Criminal Law

Summary Offences and Indictable Offences

What is the difference between summary and indictable offences?

There are many different terms used in the legal system, which can be often confusing for the average person. If someone is arrested and charged with an offence, their offence is categorised based on the seriousness of it. This influences which type of Court the matter is heard in, as well as the penalties that are applied as a result.

There are two types of main charges for offences which are referred to as “indictable offences”, and “summary offences”.

What is an indictable offence?

Indictable offences are serious in nature and can be dealt with in the Magistrates, District Court or Supreme Court. Indictable offences carry a maximum penalty that can exceed two years’ imprisonment.

Once arrested, the accused is issued with an indictment. This is a formal document describing the charges they are facing and requests the accused to attend Court to answer the charges. This initiates the criminal proceedings.

There are several offences that are classified as indictable offences, such as:

  • Robbery
  • Fraud
  • Corrupt practices
  • Escaping from lawful custody
  • Offences relating to drug misuse and trafficking

These are further labelled into ‘major’ and ‘minor’ indictable offences, as determined by the seriousness of the charge, which Court the matter is heard in and the penalties it attracts.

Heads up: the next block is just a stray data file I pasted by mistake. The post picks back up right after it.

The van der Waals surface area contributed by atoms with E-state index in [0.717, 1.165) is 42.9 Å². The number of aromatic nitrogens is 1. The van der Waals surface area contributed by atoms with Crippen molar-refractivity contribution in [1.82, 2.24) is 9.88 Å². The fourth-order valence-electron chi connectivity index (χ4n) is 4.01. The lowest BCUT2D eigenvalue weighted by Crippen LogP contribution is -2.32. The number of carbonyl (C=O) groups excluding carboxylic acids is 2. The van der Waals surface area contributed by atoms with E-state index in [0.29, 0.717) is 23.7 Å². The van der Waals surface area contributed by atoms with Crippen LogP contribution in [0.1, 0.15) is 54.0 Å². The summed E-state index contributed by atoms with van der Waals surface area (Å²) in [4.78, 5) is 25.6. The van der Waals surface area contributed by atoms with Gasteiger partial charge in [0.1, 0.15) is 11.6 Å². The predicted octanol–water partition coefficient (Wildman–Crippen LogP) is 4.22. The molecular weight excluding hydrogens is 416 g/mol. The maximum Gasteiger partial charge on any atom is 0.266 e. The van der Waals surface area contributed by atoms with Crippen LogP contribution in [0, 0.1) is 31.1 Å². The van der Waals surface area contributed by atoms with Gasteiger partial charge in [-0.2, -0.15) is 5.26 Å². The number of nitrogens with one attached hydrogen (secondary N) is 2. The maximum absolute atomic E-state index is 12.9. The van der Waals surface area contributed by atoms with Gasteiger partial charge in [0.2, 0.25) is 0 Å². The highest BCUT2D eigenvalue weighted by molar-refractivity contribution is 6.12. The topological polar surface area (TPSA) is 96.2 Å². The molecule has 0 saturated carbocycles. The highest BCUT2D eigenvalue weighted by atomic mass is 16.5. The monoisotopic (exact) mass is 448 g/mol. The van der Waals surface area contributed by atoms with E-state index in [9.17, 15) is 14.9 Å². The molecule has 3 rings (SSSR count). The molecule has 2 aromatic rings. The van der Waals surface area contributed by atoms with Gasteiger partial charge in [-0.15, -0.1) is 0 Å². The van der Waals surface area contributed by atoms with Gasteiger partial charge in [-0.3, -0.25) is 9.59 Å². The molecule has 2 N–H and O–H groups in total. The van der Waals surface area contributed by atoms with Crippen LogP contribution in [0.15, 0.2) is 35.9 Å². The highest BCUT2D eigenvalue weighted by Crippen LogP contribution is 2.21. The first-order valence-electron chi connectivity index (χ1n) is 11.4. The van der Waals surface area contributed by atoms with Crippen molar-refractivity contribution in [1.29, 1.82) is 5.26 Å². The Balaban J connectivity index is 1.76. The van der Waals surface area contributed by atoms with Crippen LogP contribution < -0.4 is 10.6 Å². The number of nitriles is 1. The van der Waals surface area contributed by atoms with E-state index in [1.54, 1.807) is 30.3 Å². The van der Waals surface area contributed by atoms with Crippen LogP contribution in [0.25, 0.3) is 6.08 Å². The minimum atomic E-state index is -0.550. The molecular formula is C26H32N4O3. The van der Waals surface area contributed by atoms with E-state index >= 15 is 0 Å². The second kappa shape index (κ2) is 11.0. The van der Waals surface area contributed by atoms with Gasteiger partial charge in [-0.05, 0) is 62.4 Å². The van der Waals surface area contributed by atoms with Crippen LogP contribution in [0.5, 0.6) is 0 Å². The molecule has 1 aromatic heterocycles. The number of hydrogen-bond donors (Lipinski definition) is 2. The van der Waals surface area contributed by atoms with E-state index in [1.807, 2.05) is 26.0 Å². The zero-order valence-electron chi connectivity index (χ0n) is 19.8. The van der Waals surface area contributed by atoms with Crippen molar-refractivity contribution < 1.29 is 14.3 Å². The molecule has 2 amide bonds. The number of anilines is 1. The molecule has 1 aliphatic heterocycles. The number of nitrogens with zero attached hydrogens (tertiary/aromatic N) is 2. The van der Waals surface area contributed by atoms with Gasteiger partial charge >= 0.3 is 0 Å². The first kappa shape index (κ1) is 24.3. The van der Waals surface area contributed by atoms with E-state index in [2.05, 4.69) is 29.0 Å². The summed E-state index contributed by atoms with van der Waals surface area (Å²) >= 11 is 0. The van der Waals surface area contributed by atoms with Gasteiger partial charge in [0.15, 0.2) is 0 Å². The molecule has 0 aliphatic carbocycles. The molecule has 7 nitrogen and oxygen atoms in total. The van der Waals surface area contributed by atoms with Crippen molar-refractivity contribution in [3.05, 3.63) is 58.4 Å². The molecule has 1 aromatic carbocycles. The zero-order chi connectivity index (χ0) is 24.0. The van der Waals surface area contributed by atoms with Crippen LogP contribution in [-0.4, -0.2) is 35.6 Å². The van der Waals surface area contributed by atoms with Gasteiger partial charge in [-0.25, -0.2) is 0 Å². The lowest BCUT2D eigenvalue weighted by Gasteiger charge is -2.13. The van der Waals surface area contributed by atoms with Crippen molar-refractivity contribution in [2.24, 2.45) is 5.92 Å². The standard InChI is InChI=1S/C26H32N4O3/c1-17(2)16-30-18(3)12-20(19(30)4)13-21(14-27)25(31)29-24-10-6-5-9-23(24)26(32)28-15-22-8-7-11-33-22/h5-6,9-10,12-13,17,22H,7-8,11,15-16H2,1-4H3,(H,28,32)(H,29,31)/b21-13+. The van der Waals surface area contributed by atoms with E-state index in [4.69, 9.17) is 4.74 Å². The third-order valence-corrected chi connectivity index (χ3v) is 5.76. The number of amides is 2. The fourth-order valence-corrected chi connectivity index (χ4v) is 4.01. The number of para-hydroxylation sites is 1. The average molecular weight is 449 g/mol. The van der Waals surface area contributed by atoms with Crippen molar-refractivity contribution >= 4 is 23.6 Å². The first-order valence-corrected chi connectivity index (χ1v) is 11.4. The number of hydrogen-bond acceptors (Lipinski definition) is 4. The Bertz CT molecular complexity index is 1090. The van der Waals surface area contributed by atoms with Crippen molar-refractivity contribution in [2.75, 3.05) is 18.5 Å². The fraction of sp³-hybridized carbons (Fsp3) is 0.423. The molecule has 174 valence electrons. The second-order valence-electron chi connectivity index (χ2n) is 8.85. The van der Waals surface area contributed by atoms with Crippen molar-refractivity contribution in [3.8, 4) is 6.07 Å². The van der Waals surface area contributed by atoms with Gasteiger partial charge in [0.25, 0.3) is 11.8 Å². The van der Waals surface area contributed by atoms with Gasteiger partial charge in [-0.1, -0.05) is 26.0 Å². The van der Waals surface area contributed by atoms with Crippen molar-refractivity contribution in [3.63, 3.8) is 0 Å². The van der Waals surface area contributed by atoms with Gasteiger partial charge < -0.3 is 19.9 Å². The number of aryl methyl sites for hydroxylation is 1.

What is a summary offence?

On the contrary, summary offences are considered to be less serious than indictable offences, and generally carry a maximum penalty of no more than two years imprisonment.

Some examples of summary offences include:

  • Disorderly or offensive behaviour
  • Minor assault.
  • Road traffic offences such as careless or dangerous driving
  • Driving under the influence of alcohol or drugs
  • Minor criminal or property damage.

When charging someone with a summary offence, the legal proceedings must commence within six months of the offence occurring. These legal proceedings are heard by the local Court in front of a Magistrate and without a jury present. The local Court cannot impose a penalty of more than 2 years’ imprisonment.

Key differences between summary and indictable offences

  • An indictable offence is more serious than a summary offence.
  • A summary offence must be convicted within 6 months. There is no time limit attached to an indictable offence.
  • Summary offences carry a maximum penalty of no more than 2 years imprisonment compared to indictable offences which can carry maximum penalties of much more than 2 years imprisonment.
  • Summary offences are heard by the local Court. Indictable offences can be heard by the Magistrates, District Court or Supreme Courts in front of a judge and jury.
Summary offence and indictable offence differences

For more information:

One of the key takeaways of this is that in many instances, indictable offence can be prepared and heard by the local Court rather than the District Court. A qualified and highly experienced criminal lawyer can assist you to achieve this outcome, which could attract a lesser penalty. Our team of lawyers are experienced criminal practitioners and are ready to assist you with legal advice and guidance in this area.

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